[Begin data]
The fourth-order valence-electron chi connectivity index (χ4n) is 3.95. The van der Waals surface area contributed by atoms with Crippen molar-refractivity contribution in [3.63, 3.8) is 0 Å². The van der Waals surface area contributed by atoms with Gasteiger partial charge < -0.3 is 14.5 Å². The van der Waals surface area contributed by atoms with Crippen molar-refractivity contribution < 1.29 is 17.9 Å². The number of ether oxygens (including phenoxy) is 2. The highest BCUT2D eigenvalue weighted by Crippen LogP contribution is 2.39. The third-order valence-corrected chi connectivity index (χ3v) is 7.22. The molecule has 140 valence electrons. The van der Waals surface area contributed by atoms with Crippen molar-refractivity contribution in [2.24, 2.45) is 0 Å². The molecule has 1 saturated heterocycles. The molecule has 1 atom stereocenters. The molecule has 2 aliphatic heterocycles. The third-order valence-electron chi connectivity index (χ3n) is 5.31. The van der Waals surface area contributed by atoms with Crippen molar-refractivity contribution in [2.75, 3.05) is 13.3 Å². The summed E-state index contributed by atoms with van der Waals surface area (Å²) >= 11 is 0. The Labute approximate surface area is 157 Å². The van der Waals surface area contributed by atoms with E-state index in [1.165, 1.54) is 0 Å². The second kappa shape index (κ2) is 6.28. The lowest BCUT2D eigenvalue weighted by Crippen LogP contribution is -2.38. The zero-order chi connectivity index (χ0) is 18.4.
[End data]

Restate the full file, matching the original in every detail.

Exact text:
The fourth-order valence-electron chi connectivity index (χ4n) is 3.95. The van der Waals surface area contributed by atoms with Crippen molar-refractivity contribution in [3.63, 3.8) is 0 Å². The van der Waals surface area contributed by atoms with Gasteiger partial charge < -0.3 is 14.5 Å². The van der Waals surface area contributed by atoms with Crippen molar-refractivity contribution < 1.29 is 17.9 Å². The number of ether oxygens (including phenoxy) is 2. The highest BCUT2D eigenvalue weighted by Crippen LogP contribution is 2.39. The third-order valence-corrected chi connectivity index (χ3v) is 7.22. The molecule has 140 valence electrons. The van der Waals surface area contributed by atoms with Crippen molar-refractivity contribution in [2.24, 2.45) is 0 Å². The molecule has 1 saturated heterocycles. The molecule has 1 atom stereocenters. The molecule has 2 aliphatic heterocycles. The third-order valence-electron chi connectivity index (χ3n) is 5.31. The van der Waals surface area contributed by atoms with Crippen molar-refractivity contribution in [2.75, 3.05) is 13.3 Å². The summed E-state index contributed by atoms with van der Waals surface area (Å²) >= 11 is 0. The Labute approximate surface area is 157 Å². The van der Waals surface area contributed by atoms with E-state index in [1.165, 1.54) is 0 Å². The second kappa shape index (κ2) is 6.28. The lowest BCUT2D eigenvalue weighted by Crippen LogP contribution is -2.38. The zero-order chi connectivity index (χ0) is 18.4.